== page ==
Album Review: Lucky Peterson – You Can Always Turn Around
Lucky Peterson‘s had a hard time of it these last many years. Struggles with drug addiction and related health problems plus spotty distribution of his occasional albums have meant that music consumers haven’t been properly treated to his brand of music.
Thankfully for him and us, those issues seem to be put in the past where they belong. Peterson’s newest — You Can Always Turn Around — shows him in top form. A master of the duolian resonator guitar (the steel-bodied acoustic with which he’s pictured on the album cover, Peterson deftly wields his axe across eleven tracks that are a mix of covers and originals.
Everybody’s recorded Robert Johnson‘s “I Believe I’ll Dust My Broom,” but somehow Peterson breathes life in to the blues chestnut. His guitar playing is electrifying, if not actually electric. While many exponents of the instrument lean toward an unschooled approach, Peterson’s licks are sonically perfect, yet not the least lacking in feeling.
On “I’m New Here” the arrangement is more in a singer/songwriter vein. Petrson introduces the song with narration rather than singing. But as he engages in his own call-and-response, his singing is gentle and expressive. The lyrics of this (possibly autobiographical) song provide the album with its title.
Blind Willie McTell‘s “Statesboro Blues” is another well-worn number; here Peterson lets loose on the resonator, making effective use of the spaces between the notes. No exercise in nostalgia, he sings and plays like he means it. The rhythm section’s spare, sympathetic backing keeps the spotlight on Peterson.
Ray LaMontagne‘s “Trouble” gets the Peterson treatment, but rather than being presented in a guitar-centric arrangement, the song is delivered with a gospel feel. Like all the tracks on You Can Always Turn Around, the lineup features ace sessioners from the Woodstock NY area, but that’s Peterson himself ably handling the ivories.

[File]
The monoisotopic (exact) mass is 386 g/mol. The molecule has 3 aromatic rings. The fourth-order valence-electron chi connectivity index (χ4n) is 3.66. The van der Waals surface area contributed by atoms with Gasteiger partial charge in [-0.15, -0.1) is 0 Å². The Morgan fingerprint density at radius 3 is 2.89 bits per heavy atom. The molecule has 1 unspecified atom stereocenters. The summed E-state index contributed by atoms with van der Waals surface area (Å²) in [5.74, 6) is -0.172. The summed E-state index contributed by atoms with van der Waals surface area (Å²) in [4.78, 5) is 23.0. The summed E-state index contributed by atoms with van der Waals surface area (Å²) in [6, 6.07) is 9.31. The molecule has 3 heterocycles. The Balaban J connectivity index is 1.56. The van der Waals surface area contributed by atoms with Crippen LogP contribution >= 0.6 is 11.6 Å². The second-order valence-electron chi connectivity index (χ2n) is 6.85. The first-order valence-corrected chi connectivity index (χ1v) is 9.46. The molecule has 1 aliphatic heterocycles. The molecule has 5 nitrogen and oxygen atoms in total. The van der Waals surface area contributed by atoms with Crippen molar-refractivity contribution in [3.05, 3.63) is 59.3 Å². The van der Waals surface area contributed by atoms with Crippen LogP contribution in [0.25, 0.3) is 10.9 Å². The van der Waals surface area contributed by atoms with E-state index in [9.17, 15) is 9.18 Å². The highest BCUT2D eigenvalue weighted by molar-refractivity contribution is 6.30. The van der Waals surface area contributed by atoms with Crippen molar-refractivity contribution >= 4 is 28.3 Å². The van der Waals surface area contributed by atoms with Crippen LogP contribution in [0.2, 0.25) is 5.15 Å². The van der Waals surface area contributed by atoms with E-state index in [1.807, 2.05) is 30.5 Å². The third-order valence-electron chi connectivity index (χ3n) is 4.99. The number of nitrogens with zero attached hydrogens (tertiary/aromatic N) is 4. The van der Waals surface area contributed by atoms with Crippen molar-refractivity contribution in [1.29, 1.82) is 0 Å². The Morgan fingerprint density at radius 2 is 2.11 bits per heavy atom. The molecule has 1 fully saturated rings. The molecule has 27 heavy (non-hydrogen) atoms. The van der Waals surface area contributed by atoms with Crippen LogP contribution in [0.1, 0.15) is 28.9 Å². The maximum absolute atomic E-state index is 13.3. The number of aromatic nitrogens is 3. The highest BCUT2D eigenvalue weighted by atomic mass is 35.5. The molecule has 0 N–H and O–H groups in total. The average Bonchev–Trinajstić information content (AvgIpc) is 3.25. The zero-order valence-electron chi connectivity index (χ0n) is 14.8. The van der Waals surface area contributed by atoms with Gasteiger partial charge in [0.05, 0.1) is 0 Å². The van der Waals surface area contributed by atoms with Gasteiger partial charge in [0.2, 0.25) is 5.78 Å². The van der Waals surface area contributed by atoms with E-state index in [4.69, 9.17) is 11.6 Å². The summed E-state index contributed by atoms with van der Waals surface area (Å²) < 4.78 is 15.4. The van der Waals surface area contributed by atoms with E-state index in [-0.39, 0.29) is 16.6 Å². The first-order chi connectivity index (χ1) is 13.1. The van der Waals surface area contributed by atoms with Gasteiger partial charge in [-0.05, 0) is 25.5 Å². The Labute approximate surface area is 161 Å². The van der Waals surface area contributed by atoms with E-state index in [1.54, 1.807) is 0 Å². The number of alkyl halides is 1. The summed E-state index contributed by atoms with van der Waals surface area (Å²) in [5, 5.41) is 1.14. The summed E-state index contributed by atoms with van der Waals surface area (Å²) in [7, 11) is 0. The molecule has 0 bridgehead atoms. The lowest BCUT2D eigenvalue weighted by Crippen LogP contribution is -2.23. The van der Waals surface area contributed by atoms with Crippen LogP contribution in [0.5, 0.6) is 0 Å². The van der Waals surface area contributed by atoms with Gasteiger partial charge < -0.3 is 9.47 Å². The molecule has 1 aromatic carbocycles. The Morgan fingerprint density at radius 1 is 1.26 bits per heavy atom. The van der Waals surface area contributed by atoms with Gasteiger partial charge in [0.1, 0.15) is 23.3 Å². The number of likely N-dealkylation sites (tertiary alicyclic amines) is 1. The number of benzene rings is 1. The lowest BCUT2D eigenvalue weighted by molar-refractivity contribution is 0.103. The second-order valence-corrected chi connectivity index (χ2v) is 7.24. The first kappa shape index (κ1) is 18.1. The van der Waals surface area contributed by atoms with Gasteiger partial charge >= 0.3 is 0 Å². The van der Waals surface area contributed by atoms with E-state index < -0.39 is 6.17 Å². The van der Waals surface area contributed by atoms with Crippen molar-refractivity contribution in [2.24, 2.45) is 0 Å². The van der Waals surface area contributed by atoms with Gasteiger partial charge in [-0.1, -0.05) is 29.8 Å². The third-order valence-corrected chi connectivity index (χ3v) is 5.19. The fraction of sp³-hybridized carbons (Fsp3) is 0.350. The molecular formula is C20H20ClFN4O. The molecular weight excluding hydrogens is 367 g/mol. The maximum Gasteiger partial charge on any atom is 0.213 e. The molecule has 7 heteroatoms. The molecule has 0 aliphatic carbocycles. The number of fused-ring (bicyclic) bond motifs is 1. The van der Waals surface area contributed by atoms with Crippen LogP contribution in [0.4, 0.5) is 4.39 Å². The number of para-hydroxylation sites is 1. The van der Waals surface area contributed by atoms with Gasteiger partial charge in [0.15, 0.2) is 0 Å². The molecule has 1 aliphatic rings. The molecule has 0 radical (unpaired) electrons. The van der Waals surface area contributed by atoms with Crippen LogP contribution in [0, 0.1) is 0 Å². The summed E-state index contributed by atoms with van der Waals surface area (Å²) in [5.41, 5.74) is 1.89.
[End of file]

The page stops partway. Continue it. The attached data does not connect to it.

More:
Lucinda Williams‘ “Trampled Rose” continues the string of well-chosen covers. Peterson renders the song in an arrangement that at first calls to mind the late Mali guitarist Ali Farka Touré; the song’s Mississippi Delta aesthetic develops as the song unfolds. An intriguing mandolin melody serves as the bed for the song.
The arrangement of “Atonement” — featuring heavily distorted blues-metal guitar — comes as quite a surprise; on “Why Are People Like That” Peterson sounds more like Joe Satriani than Robert Johnson. The apocalyptic lyrics and swaggering vocal delivery make this a standout track that serves to point out the breadth of Peterson’s talent. And the fiery, nice-n-lengthy guitar solo is not to be missed.
The country blues “Why Are People Like That” shows that Peterson is possessed of wry sense of humor. Here Peterson focuses on his (at times unhinged( vocal, leaving the resonator duties to Larry Campbell.
Peterson’s original “Four Little Boys” is an autobiographical loping story-song. The song illustrates Peterson’s ability to deliver his vocals using a wide variety of styles, each ideally suited to the demands of the songs.
Rev. Gary Davis‘ “Death Don’t Have No Mercy” put Peterson’s resonator back out in front. The unadorned song captures the front-porch vibe, and the singing strikes a perfect balance between controlled and deeply emotive.
The civil rights anthem “I Wish I Knew How it Feel to Be Free” is presented in a pop-gospel arrangement. Irresistibly catchy, the song exudes a timeless feel. Lucky’s wife Tamara Peterson adds a second vocal that gives just the right touch to a moving song.
Curtis Mayfield‘s “Think” closes the disc. Peterson’s guitar engages in tasty musical dialogue with Larry Campbell’s pedal steel on this wordless rendering. Halfway through the arrangement shifts to a more bluesy BB King-styled section, then back to a loping, countrified arrangement.
It’s a fine line to walk, crafting an album that’s at once musically consistent and showcasing a dizzying mastery of a wide range of styles. But Lucky Peterson’s You Can Always Turn Around is just such an album.
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